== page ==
As I dig into the genealogy of folks interred in the Statham City Cemetery, I am constantly coming up with little surprises, at least they are surprises to me. It may well be that the families of the people in the stories all know the tales, but to me they are yarns that must be shared.
That presents a bit of a mystery. I looked to see if she and J.V. Andrew had a child named Pearl. They did not. Then I checked to see who J.J. Horton had married and found that in June of 1901, he had married Pearl Hardeman in Gwinnett County, Georgia. There was a match there, but how did Sallie fit in? I ran a search on Pearl Hardeman and found that she was the daughter of George Lumpkin Hardeman and Sarah Pearlee Darby Hardeman. Could Sarah Darby Hardeman be the Sallie Darby who married J.V. Andrew?
George Hardeman had died on July 10th, 1885 and Sallie and J. V. were married on July 4, 1906, so it is plausible that I am talking about the same woman.
By now, I'd pretty much exhausted the normal on-line data sources, but then I read that the University of Georgia had provided access to a database consisting of digitally stored copies of Athens newspapers from 1827 to 1922, so I ran a query on the name George Lumpkin Hardeman.
For an amateur genealogist to find what I dug up is somewhat akin to a modern day gold panner washing off an 8 oz nugget.
George Lumpkin Hardeman had been murdered, apparently in full sight of his wife, and also that of the wife of the man accused of his murder, one Eldredge Crawford Whitehead. My sense of Tangential Genealogy now began to lead me down a completely new path. I had to find the rest of the story in the archives. In his first trial, Mr Whitehead was found guilty and sentenced to death by hanging. His attorney immediately filed an appeal and some 14 months later, Mr Whitehead was found not guilty and was set free.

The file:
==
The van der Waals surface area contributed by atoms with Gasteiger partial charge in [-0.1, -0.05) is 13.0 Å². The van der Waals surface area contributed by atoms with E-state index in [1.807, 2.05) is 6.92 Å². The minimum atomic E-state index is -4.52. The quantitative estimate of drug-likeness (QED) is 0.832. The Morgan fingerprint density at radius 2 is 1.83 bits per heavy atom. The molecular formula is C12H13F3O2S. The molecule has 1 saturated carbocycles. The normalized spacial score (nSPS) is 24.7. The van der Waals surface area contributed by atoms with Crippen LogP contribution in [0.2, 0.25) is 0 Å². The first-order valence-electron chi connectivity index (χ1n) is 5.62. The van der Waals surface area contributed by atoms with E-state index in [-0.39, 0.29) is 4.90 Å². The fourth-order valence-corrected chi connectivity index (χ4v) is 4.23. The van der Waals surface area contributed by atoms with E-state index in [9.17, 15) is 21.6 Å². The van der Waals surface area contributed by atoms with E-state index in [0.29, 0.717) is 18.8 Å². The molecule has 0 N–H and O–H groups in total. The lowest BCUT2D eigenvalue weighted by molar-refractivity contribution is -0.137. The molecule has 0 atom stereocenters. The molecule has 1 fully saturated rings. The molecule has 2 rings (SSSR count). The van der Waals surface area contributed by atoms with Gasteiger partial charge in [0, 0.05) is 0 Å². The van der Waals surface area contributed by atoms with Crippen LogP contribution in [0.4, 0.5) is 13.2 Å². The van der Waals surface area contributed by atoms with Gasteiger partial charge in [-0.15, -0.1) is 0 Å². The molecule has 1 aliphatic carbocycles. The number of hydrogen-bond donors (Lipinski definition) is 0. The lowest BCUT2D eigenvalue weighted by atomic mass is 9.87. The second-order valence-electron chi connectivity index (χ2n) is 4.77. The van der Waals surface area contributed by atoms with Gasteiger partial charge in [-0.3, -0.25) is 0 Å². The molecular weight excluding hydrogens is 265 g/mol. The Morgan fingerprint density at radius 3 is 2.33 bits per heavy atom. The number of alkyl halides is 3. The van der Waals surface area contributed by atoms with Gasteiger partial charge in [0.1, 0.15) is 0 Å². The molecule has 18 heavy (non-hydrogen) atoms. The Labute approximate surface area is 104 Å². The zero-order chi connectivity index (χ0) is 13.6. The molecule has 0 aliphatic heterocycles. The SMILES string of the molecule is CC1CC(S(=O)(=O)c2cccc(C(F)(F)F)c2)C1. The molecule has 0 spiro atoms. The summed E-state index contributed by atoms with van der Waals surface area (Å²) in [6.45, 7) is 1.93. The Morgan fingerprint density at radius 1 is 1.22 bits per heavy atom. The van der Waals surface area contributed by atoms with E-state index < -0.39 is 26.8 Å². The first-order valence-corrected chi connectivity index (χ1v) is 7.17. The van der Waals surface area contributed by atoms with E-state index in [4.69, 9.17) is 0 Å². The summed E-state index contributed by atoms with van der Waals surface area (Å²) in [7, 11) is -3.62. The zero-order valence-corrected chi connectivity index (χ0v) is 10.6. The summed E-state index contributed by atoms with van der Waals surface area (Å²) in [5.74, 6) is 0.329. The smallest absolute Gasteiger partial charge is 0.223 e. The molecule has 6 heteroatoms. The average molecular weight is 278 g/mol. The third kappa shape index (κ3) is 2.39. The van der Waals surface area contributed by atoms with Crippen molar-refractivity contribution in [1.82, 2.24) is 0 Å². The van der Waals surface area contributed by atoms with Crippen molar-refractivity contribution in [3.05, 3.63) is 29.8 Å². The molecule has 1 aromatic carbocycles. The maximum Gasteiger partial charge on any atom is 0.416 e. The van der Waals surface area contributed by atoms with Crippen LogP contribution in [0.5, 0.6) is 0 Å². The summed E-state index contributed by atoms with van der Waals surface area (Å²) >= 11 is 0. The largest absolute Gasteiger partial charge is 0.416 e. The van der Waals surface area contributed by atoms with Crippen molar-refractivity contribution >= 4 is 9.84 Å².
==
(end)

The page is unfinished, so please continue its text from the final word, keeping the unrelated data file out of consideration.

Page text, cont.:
Hold up! That isn't all. A few years later, on July 2, 1890, his brother Jesse was charged with attempting to assassinate a Mr Ware. He was convicted, sentenced to ten months in prison. On appeal, he was again convicted, and this time sentenced to eight months in prison. On a second appeal, the case ended in a mistrial, so a new trial was called for. On October 22, 1897, over seven years after the incident, he was found not guilty and released, a free man. He had apparently been allowed to be free on bail, because in the years between being charged and finally being exonerated, he and his wife had two children.
I wish I'd found out these morsels of Georgia history a year or so earlier, for the great-grandson of Jesse Whitehead, one John Whitehead, was an Athens area minister who preached my mother-in-law's funeral, and perhaps even closer, was once the husband of my wife's sister, Becky. Alas, John died this past December, so I'll never be able to ask him what he knew of these two stories.